While all three x16-length PCIe slots are reinforced with metal skins, only the top two are connected to the CPU in x16/x0 or x8/x8 mode, with the second slot taking its eight lanes whenever a card is detected there. The third slot has only four lanes, and two of those are disabled whenever an SSD is added to the third M.2 slot. The other two M.2 slots share lanes with SATA, the upper slot stealing two SATA ports regardless of whether a SATA or PCIe M.2 device is used, and the middle M.2 slot steals a SATA port only when paired with a SATA M.2 drive.
Most of Gigabyte’s promotional images do little justice to its integrated I/O panel as they don’t illustrate the back lighting, which filters through all the translucent lettering and leaks out around port openings. Regardless of our opinion that this looks fairly cool while providing connection-finding convenience, the ports themselves are also adequately provisioned. We find a pair of USB 2.0 ports for a keyboard and mouse in addition to the two USB 3.0 (3.1 Gen1) and four USB 3.1 Gen2 ports, plus a pair of Thunderbolt ports that are USB 3.1 Gen2 Type-C compatible in addition to offering a shared 32Gb/s data pathway and DisplayPort 1.2 compatibility. And though most of us can ignore the HDMI port on a gaming-focused board, the combination of 10GbE, GbE, and 1.73Gb Wi-Fi with Bluetooth 5 are apropos. Meanwhile, the four gold-plated audio jacks are connected to a high-end ESS Sabre DAC.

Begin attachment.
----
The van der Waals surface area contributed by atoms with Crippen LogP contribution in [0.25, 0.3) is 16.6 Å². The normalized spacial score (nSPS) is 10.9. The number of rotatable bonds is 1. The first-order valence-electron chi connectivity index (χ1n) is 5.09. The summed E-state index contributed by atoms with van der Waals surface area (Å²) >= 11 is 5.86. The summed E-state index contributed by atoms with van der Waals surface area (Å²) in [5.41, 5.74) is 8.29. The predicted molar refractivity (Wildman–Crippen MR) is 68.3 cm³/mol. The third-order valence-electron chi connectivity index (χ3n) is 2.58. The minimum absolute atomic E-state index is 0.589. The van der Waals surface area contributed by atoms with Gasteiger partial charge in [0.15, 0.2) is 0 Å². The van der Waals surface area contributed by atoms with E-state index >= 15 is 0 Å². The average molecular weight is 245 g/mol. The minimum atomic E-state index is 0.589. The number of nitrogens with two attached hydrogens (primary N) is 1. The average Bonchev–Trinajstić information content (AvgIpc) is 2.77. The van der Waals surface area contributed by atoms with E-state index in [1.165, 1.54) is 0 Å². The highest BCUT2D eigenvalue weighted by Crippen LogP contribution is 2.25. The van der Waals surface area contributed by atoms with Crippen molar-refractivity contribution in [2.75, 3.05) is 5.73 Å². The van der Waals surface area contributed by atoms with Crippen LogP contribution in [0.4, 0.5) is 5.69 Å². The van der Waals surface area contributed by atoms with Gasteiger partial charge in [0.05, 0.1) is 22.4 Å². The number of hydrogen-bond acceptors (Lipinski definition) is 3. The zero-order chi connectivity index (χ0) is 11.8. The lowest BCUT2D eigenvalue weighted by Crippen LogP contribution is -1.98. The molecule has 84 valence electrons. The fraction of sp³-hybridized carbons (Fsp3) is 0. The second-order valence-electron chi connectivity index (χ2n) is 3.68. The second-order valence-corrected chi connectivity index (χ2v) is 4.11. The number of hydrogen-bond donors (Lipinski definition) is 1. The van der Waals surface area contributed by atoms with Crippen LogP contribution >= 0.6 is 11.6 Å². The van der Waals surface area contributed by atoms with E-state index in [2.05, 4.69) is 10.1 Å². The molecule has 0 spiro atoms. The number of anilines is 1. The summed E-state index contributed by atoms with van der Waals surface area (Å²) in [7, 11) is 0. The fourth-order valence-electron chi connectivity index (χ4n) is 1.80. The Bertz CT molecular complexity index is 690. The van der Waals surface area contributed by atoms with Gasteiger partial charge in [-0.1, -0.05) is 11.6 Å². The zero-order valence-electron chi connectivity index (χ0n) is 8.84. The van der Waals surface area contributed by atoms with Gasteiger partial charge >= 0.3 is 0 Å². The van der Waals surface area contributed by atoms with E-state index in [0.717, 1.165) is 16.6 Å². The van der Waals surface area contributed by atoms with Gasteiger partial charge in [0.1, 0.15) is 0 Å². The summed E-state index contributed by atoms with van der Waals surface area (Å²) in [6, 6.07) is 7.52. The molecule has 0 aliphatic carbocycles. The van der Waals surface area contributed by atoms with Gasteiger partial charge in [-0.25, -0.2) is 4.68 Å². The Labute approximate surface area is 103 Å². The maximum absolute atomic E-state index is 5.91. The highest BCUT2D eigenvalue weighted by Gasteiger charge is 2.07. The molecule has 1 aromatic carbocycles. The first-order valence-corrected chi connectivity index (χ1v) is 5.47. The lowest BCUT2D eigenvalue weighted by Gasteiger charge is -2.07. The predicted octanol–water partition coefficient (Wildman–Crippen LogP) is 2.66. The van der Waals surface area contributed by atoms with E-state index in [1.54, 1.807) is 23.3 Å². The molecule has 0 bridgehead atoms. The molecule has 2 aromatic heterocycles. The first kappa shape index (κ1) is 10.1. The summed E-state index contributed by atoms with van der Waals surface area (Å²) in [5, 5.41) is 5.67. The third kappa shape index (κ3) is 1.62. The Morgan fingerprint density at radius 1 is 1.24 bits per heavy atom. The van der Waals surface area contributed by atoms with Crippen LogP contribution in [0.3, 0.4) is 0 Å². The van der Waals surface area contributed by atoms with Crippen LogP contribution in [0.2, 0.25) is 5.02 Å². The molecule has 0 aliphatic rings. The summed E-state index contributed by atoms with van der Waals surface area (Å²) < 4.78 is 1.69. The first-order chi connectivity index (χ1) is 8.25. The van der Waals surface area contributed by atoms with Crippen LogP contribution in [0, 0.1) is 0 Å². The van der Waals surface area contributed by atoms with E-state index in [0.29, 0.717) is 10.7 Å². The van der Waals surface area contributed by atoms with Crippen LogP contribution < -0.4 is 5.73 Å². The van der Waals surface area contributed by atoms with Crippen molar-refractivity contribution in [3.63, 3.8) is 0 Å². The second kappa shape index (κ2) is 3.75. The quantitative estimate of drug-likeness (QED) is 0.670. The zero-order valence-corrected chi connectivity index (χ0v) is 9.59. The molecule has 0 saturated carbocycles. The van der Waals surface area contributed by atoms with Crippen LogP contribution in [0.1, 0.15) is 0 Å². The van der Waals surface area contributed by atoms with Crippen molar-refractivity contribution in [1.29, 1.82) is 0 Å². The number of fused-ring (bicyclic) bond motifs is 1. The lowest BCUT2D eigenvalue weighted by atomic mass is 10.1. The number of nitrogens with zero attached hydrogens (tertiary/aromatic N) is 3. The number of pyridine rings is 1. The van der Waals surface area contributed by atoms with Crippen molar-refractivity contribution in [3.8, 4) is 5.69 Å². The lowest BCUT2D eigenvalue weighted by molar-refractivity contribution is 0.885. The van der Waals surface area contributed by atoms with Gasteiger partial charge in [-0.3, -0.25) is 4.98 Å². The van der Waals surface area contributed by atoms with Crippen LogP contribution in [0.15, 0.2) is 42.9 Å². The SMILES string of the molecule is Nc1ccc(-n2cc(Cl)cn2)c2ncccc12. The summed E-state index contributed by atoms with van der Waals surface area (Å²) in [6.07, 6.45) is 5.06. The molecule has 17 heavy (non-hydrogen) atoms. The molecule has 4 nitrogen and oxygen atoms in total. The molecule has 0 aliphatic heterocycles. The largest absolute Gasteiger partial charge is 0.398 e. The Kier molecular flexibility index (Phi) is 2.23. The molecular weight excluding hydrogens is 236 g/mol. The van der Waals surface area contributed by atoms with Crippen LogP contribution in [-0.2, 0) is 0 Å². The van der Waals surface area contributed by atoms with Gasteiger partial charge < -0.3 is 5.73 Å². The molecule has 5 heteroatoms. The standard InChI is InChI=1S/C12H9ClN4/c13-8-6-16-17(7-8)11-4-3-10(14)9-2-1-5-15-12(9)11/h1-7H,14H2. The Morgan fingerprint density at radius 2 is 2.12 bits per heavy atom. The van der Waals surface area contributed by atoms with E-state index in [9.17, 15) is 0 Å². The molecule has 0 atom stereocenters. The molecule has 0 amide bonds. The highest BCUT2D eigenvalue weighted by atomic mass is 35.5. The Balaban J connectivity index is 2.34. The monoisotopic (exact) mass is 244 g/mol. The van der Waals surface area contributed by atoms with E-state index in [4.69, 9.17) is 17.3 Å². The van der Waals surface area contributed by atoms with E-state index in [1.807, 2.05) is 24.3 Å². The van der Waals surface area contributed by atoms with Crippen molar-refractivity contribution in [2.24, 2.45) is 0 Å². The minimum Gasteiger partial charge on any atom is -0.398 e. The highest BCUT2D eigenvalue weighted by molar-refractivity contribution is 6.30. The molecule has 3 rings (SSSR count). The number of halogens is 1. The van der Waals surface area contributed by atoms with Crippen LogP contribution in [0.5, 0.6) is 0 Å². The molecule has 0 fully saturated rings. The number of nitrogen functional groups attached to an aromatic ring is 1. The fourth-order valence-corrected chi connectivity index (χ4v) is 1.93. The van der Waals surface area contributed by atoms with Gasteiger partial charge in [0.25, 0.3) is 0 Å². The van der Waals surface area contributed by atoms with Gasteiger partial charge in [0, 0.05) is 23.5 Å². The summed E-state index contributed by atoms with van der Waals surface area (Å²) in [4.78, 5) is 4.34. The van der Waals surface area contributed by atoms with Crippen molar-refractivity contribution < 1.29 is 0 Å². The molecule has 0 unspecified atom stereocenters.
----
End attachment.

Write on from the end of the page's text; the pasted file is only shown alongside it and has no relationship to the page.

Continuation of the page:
Even the back of the Z390 Aorus Xtreme appears "extreme" with its aluminum reinforcement plate.